The White House insists that it has not given up on passing a supplemental appropriation, and on April 18, it submitted an updated version of the supplemental request that redirects previously requested money away from a contingency fund and laboratory construction efforts and toward vaccine research and development. Congress also remains seized of the issue, and on May 14, Senators Patty Murray (D-WA) and Roy Blunt (R-MO) unveiled a bipartisan $1.1 billion appropriations agreement. Two days later, House Republicans introduced their own bill to provide $622 million in supplemental funding. The measure is fully paid for, in part by shifting over unspent money that was intended to fight Ebola, the House Appropriations Committee said. Given the vast differential in spending levels between what is being advanced in the Senate, the House and by the White House, the path forward remains far from clear.

Mental Health Reform

Mental health reform, which built significant momentum toward the end of 2015, has slowed to a crawl as advocates in Congress face numerous obstacles to advancing legislation in the House and the Senate. In the House Energy and Commerce Committee, Democrats and Republicans have failed to come to an agreement over how best to move forward and are supporting two separate legislative proposals.

In the Senate, it looked as if bipartisan legislation was advancing with the Senate Health, Education, Labor & Pensions (HELP) Committee passage of S. 2680, the Mental Health Reform Act of 2016, on March 16. However, Senator John Cornyn (R-TX) is pushing to combine his mental health bill with the Senate HELP Committee's legislation. Some Senate Democrats, including Senator Chris Murphy (D-CT), an advocate of mental health reform and a co-sponsor of S. 2680, objects to certain sections of Senator Cornyn's bill that he says would make it easier for mentally ill people to acquire guns. If the controversial provisions are adopted, it could undermine Democratic support for S. 2680. Senator Murphy said such provisions would prevent him from supporting the bill.

FAA Authorization

On April 19, the Senate passed H.R. 636, the Federal Aviation Administration (FAA) Reauthorization Act, by a vote of 95 to 3. The bill authorizes $33 billion in spending to fund the operations of the FAA through the end of FY17. The current authorization is set to expire on July 15. Senate Commerce, Science and Transportation Committee leadership expected to include a number of amendments related to taxes, but an objection prevented their adoption. The bill does include new airport security measures, provisions that would give the FAA more oversight of unmanned aircraft operators and manufacturing, and several measures that address the deployment of the NextGen air traffic control system. What the Senate bill does not include is the linchpin of its House companion legislation, the privatization of the nation's air traffic control system.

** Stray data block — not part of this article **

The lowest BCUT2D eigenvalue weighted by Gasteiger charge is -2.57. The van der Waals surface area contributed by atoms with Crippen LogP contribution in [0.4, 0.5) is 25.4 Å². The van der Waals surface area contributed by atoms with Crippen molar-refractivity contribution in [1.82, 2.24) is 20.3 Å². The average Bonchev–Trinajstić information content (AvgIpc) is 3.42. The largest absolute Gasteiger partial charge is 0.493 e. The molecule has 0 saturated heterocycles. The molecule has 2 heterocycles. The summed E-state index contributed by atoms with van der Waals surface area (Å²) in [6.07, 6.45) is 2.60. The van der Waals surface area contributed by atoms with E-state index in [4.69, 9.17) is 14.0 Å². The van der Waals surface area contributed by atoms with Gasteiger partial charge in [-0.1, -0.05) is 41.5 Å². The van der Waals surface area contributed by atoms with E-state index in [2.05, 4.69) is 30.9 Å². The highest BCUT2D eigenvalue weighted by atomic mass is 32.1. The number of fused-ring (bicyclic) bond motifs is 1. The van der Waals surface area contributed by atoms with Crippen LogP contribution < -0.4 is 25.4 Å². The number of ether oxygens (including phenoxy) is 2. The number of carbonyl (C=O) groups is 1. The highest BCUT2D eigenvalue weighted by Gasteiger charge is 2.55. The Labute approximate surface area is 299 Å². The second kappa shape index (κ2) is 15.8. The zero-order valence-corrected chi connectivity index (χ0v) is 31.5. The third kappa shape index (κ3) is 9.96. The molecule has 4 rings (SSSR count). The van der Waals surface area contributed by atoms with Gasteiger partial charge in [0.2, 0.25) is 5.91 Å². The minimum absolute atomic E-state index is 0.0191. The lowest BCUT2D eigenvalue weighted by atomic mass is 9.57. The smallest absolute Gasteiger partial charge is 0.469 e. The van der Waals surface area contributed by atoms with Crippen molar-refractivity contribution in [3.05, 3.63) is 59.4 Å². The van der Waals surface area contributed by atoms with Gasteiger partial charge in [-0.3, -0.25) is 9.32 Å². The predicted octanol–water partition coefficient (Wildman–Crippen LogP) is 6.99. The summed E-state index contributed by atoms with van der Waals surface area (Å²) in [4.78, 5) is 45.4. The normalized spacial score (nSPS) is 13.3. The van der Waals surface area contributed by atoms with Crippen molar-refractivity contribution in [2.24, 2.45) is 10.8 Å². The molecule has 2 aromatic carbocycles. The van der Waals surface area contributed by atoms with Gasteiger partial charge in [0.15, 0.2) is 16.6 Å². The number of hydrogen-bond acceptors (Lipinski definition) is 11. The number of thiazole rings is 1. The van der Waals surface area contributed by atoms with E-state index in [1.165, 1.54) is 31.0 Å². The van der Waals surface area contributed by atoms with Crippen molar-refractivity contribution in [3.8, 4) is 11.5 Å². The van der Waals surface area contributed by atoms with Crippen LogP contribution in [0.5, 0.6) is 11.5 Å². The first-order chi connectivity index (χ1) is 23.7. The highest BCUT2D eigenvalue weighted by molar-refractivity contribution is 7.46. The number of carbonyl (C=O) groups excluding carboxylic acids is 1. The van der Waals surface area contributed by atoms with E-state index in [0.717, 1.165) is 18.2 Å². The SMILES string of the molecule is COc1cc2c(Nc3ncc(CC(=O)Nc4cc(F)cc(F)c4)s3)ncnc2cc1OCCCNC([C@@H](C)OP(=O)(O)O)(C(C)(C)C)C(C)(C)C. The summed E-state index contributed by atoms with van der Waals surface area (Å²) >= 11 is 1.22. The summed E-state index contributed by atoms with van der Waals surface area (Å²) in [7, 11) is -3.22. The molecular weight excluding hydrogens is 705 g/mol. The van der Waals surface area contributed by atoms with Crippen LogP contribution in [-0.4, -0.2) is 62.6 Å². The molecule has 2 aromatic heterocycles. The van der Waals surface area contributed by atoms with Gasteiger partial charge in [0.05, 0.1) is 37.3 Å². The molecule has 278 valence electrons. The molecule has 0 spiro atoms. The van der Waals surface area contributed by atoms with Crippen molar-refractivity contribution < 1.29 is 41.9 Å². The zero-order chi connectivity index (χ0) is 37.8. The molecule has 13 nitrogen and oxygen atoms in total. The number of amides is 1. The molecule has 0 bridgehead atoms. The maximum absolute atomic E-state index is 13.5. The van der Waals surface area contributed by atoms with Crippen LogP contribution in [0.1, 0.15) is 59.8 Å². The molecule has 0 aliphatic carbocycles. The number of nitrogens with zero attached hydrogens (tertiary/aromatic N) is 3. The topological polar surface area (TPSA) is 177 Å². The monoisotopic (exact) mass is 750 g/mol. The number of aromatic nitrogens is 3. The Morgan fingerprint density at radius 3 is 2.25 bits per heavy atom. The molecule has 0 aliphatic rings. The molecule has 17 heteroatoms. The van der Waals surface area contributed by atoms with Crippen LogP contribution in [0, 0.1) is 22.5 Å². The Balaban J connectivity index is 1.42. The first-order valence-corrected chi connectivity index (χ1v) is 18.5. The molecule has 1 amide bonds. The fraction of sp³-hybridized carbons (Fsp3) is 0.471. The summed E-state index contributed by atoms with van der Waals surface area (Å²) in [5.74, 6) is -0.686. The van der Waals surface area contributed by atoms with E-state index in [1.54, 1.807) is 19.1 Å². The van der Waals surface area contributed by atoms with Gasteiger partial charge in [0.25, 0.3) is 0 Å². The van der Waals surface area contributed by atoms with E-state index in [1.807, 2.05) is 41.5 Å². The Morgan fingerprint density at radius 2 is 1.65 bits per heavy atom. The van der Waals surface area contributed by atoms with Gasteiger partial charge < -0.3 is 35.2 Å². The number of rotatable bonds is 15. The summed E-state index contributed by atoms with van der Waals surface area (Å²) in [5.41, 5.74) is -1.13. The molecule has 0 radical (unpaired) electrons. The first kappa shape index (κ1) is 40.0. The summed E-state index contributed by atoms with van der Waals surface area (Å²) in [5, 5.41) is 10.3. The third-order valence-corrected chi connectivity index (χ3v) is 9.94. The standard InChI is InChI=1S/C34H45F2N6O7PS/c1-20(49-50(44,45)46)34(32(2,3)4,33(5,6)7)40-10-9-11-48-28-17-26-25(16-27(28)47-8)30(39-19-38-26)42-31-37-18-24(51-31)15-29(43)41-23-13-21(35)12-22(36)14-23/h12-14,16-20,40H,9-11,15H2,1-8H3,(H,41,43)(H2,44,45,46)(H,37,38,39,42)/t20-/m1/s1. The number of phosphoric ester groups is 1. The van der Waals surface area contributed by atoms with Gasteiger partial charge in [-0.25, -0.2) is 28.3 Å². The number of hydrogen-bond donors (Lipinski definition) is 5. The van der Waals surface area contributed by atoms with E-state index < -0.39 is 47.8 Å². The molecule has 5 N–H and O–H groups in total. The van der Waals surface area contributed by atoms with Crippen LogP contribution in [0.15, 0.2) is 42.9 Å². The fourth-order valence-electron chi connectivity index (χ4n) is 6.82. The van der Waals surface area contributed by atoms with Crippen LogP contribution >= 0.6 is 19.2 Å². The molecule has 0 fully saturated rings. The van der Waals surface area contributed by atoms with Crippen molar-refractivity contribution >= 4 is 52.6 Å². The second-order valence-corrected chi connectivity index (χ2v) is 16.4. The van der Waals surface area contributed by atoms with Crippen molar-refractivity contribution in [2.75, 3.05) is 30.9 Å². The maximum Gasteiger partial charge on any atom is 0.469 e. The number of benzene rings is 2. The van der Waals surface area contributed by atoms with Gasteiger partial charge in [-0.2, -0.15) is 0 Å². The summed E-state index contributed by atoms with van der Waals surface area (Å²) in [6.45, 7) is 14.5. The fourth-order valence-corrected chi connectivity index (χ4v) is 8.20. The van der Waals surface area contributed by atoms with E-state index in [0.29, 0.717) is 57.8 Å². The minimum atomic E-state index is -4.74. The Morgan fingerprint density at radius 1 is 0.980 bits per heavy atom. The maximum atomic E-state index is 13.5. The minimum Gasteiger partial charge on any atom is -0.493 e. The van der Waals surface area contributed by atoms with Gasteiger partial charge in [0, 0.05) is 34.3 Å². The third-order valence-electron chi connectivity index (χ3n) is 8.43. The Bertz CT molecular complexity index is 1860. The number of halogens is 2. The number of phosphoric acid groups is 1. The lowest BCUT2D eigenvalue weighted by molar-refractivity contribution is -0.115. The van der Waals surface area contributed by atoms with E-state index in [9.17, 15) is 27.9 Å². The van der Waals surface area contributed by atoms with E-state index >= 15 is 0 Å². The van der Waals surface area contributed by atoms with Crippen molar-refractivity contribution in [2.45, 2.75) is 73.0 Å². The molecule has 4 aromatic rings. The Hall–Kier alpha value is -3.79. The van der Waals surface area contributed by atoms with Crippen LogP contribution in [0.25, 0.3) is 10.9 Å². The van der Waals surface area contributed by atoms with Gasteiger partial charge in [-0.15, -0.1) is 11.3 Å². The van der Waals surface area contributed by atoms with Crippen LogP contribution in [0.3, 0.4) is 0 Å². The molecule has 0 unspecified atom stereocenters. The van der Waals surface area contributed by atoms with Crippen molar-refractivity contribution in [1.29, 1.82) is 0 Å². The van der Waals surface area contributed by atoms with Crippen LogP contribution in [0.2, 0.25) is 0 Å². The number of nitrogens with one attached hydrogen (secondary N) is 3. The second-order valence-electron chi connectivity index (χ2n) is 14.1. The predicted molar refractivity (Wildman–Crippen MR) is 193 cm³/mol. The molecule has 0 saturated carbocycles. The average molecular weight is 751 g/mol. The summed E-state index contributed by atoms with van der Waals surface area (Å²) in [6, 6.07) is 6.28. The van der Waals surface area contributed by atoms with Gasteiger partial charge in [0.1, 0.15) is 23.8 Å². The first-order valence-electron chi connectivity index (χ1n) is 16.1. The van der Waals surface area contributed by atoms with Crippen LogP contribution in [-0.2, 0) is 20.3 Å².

In February, the House Transportation and Infrastructure (T&I) Committee reported its own FAA authorization legislation that sought to spin off the nation's air traffic control system into a private nonprofit organization. The legislation, proposed by Committee Chairman Bill Schuster (R-PA), is widely opposed by both Senate and House Democrats, and many Republicans are lukewarm to the idea. In response to the passage of H.R. 636's passage in the Senate, Chairman Schuster commented "We will take a look at the completed product, but in the House, we will continue to push forward with the AIRR Act. Transformational air traffic control reform is absolutely necessary to end the unacceptable status quo at the FAA and to ensure the future of America's aviation system."

Meanwhile, Senate appropriators included pointed language in a transportation funding bill reported on April 21, urging the authorizers to forego a contentious fight over removing air traffic control from the FAA, and threatening to cut off funding for any such effort. "Given the growing Congressional opposition to removing the ATO (Air Traffic Control Organization) from the FAA, the Committee will prohibit funding for this purpose should there be any effort to bypass the will of Congress," the appropriators wrote.

Despite the prevailing wisdom that a bipartisan accord could be achieved quickly on FAA reauthorization absent the contentious air traffic control privatization measure in the House bill, T&I Chairman Shuster appears to remain committed to the proposal. With the current FAA extension expiring on July 15, and with limited legislative days remaining until Congress adjourns on that day for the Presidential nominating conventions and the summer recess, some believe it may be impossible to reconcile the House and Senate bills by then. In that case, look for possibly another extension authorizing the agency through the election.

For more information or if you would like to be added to our mailing list, please contact Sheila Burke, chair of Baker Donelson's Government Relations and Public Policy Group.